Mitt Romney may face a serious challenge in Iowa from an unexpected source: Newt Gingrich. Following CNBC’s “Your Money, Your Vote” Republican Presidential Debate, a Traders Reserve survey found former Speaker Gingrich to be the surprising leader among likely primary voters.
82% of survey respondents said they would be very likely to somewhat likely to vote in the upcoming Republican primaries with 72.1% in the ‘very likely’ category.
The survey, which was conducted in the 48 hours following the televised debate found 80% of respondents watched the CNBC debate and 43% said Newt Gingrich had the best performance among the candidates. Governor Romney was rated second, with 20.3% saying he performed best. (See our Traders Reserve Pre-Debate Survey).
Ron Paul and Herman Cain rounded out the top four with 14.3% and 10.5% rankings.
According to the survey, Gingrich would capture 33.7% support among likely primary voters, a sharp turn around for a campaign that was left for dead by most major media outlets. Governor Romney was second with 15.3% of the vote, followed closely by Herman Cain (13.3%) and Ron Paul (11.7%).
12% of voters remained undecided following the debate, suggesting the primary races may be closer than many predict and will not be a Romney Runaway.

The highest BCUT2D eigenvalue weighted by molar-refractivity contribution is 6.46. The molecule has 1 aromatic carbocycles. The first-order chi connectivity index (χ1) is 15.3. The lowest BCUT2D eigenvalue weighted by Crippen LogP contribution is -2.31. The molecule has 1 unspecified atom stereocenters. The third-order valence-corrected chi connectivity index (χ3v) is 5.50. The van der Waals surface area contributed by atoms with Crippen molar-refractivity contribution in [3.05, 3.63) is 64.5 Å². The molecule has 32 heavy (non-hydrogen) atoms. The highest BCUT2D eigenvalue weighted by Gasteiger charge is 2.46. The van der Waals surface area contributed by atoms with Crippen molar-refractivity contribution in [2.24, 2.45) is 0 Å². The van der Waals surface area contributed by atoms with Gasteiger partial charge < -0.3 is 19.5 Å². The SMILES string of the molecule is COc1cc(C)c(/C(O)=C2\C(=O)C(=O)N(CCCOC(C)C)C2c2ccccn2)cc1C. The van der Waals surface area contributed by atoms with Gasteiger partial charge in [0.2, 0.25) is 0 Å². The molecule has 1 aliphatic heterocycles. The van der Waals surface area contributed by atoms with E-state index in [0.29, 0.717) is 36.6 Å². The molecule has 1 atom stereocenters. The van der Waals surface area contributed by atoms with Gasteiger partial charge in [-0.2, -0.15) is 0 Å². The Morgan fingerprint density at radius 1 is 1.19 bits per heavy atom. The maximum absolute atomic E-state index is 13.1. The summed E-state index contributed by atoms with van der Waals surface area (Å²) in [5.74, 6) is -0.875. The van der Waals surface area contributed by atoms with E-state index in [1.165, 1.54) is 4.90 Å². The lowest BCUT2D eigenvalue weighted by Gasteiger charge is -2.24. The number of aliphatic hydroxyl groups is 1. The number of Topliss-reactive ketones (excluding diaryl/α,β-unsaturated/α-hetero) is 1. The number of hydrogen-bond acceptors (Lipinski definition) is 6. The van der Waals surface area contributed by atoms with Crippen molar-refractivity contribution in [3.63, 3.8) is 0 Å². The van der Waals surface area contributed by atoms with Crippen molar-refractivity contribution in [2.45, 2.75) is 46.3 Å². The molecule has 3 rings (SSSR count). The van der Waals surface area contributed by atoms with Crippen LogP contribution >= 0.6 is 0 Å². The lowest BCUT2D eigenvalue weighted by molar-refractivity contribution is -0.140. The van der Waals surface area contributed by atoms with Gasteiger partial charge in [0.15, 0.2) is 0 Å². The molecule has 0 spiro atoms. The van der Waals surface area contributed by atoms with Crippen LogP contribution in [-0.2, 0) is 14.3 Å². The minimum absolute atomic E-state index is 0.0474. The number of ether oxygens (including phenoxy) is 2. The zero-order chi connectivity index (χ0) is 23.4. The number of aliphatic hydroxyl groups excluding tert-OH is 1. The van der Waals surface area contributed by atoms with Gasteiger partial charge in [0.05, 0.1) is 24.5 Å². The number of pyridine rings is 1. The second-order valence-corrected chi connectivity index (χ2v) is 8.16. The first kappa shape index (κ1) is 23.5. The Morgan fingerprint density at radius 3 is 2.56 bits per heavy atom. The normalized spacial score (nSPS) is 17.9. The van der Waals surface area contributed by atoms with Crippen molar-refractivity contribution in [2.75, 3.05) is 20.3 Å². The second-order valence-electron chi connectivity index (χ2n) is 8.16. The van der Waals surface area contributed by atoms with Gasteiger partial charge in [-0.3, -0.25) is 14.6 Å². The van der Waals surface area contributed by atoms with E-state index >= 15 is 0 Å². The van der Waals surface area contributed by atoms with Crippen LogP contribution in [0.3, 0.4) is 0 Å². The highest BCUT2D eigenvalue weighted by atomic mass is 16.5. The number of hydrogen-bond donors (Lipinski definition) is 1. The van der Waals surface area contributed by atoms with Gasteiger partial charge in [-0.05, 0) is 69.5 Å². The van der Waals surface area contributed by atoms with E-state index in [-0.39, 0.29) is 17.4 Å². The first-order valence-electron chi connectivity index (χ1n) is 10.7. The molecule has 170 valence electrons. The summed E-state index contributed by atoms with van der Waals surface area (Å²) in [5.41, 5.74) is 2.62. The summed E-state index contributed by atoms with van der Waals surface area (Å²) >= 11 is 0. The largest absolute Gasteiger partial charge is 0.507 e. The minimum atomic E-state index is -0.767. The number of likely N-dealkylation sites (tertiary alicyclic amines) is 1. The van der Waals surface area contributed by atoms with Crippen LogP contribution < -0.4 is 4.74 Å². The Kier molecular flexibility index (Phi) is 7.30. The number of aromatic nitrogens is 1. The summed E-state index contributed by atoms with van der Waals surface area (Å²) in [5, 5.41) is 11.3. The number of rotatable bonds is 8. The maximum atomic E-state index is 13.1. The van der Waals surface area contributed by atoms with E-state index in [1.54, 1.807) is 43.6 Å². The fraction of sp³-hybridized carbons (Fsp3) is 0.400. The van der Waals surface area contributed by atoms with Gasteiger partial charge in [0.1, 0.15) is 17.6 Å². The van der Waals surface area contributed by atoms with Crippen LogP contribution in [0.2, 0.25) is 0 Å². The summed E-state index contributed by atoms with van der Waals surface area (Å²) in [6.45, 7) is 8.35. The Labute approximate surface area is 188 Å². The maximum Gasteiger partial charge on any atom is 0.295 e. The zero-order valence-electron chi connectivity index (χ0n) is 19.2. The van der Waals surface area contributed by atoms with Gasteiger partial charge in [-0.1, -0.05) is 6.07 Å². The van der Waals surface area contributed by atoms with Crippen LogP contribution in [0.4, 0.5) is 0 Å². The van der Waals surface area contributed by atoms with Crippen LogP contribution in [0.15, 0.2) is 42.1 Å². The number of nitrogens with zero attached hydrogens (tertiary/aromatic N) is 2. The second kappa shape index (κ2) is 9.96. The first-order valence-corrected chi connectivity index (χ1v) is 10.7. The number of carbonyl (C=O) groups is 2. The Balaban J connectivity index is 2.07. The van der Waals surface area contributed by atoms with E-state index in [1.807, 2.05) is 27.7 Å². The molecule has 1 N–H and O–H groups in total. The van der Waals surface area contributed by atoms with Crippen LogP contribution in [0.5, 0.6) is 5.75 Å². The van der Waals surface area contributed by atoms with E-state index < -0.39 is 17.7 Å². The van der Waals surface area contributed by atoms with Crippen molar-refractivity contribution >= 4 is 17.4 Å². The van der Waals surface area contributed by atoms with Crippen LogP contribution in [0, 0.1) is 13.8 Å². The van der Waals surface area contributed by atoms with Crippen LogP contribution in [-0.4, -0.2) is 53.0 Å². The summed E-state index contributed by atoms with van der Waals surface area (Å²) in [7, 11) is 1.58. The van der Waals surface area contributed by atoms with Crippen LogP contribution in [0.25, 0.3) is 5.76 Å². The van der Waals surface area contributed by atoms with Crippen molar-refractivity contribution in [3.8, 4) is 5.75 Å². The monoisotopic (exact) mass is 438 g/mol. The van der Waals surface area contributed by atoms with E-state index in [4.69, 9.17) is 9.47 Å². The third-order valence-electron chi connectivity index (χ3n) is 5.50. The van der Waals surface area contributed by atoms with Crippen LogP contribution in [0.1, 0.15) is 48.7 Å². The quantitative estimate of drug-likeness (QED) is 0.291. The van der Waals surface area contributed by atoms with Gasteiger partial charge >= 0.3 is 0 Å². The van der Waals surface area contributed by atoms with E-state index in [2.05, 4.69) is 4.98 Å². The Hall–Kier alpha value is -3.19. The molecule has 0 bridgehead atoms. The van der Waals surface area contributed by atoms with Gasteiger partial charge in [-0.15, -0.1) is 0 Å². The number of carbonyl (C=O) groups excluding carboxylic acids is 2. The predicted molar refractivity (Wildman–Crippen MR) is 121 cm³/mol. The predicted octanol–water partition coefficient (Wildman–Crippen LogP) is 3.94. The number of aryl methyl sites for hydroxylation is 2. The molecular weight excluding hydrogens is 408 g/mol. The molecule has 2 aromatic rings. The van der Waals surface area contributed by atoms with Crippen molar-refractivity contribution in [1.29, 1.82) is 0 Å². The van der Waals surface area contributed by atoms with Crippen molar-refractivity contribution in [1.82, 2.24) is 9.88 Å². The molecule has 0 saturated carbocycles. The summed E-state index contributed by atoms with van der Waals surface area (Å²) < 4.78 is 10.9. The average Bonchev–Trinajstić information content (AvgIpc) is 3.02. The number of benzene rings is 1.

Rick Perry’s disastrous “Oops” moment will live on in YouTube infamy and certainly tanked his chances at the Republican nomination as 70% of those surveyed rated his performance the worst.
Across the spectrum of issues debated, including jobs, the economy, taxes and the European Crisis, Gingrich was consistently rated as having the best answers to the questions posed. 56% of survey respondents believed Gingrich best addressed the issue of the economy while 46.5% believed he best addressed the issue of jobs.
In contrast, only 31% said Mitt Romney had best addressed the issue of jobs and only 29.4% believed Romney best addressed the economy.
CNBC opened the debate discussing the situation in Italy and pointedly asking candidates whether the U.S. should contribute to bailout efforts – yet 80% of those who watched the debate agreed with the Republican candidates that the United States needed to fix its own balance sheet before rushing to bailout more banks or other countries.
Republicans still have a long road to convince voters that they have the ideas and policies to effect change for America as two-thirds of likely voters remain concerned about their long term financial outlook. When asked if they thought they would be better off four years from now, 38.8% said they didn’t know, while 27.3% said no. Only 33.9% believe they would be better off four years from now.
The constant messaging by Republicans touting tax cuts to drive the economy forward were taking root among voters as 69% agreed that tax cuts would create jobs in the U.S.
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